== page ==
From the OC Register, Contact the writer: 714-796-2258 or email@example.com
Applause filled the Valencia High School auditorium as the drama class watched pantomime artist Cary Trivanovich perform skits including a comedic slow-motion Western gunfight and a sentimental portrait of aging during a recent master class.
The students were eager to learn from Trivanovich’s pantomime techniques as they prepared for their play “The 39 Steps” as well as for the upcoming Drama Teachers Association of Southern California competition and festival.
When it comes to drama performance, it is important to be able to establish location and characterization through clearly pantomimed gestures.
“The story is all in motions, so sometimes it’s hard to show what is going on,” said sophomore drama studentAustin Nugent.
After Trivanovich performed selections from his repertoire, he gave tips and pointers about how to deliver a scene to the audience.
“Technically, the movements you use are the only tools you have to communicate the story,” he said.
Rose Kofman, a junior, is co-directing the pantomime scene that the school will perform at the Drama Teachers Association festival. After watching Trivanovich, Kofman said she was ready to implement some of his methods. “We have to go through our scene slowly, frame by frame, and really focus in on the story that is inside all of us.”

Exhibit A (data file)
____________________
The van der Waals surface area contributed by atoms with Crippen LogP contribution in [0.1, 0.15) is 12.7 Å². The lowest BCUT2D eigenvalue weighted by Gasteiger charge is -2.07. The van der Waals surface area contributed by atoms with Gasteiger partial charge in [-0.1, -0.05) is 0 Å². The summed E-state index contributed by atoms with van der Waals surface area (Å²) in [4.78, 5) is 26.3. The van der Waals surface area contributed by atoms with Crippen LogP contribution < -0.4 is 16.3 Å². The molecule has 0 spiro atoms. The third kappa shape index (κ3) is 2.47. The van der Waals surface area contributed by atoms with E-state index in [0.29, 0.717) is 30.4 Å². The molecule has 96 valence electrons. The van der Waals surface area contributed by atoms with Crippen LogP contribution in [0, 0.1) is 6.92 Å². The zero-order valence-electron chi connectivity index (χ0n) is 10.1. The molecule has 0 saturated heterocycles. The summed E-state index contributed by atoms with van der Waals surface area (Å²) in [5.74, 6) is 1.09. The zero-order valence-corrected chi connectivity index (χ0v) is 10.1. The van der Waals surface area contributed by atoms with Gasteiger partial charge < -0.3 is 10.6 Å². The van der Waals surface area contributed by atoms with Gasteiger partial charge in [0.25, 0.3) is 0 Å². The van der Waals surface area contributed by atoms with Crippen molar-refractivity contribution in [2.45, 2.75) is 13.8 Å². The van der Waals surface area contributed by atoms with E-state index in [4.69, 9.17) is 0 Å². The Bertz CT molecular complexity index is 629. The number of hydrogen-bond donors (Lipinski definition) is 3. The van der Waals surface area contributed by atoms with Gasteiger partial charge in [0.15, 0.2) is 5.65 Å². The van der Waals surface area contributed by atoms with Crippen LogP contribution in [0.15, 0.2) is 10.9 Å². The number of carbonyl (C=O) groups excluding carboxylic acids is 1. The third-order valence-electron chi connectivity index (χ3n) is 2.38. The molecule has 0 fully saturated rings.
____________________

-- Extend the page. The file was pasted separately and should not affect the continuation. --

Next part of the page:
Grace Stanton, the school’s drama teacher, said her students first learn pantomime in beginning drama, where they focus on creating a clear story and then work on portraying clear characters.
Like a lot of Valencia’s students, Trivanovich started performing when he was in high school. From there, he became a comedic pantomime artist performing on cruise ships and at theater festivals and churches, as well as at more than 4,000 schools throughout the United States and Canada. Part of Trivanovich’s usual performance includes motivational speaking, and he hopes the pantomime acts portray the same truth as the words he offers to his audiences.
“When I first started performing, it was all about me,” Trivano
He provided encouraging words to the students.
“I want you to remember that art is one of the most-needed professions known in the history of mankind,” Trivanovich told the class. “When people of other professions have a bad day, need to relax or think, all of them go home and watch movies, listen to music, etc.”
For the Drama Teachers Association competition, the four students performing in the pantomime category will get four chairs and five minutes to tell a developed story. The pantomime quartet will present a piece called “All in Good Time,” about a boy and girl who navigate through their day separately, just missing each other until the very end, when they finally meet face-to-face.
The team must bring environments such as bedrooms, bathrooms and a coffee shop to life without visual or verbal cues.
“It’s a fun challenge to create your own objects and use those to paint a picture,” said sophomore Evi Lister.
Senior Janeth Garcia is a co-director with Kofman. “Pantomime is a good way to express yourself without words,” she said.
Trivanovich would agree.
“The audience is identifying with the actors and with what it means to be human,” he said. “Deeper than entertaining the senses, art touches the heart.”
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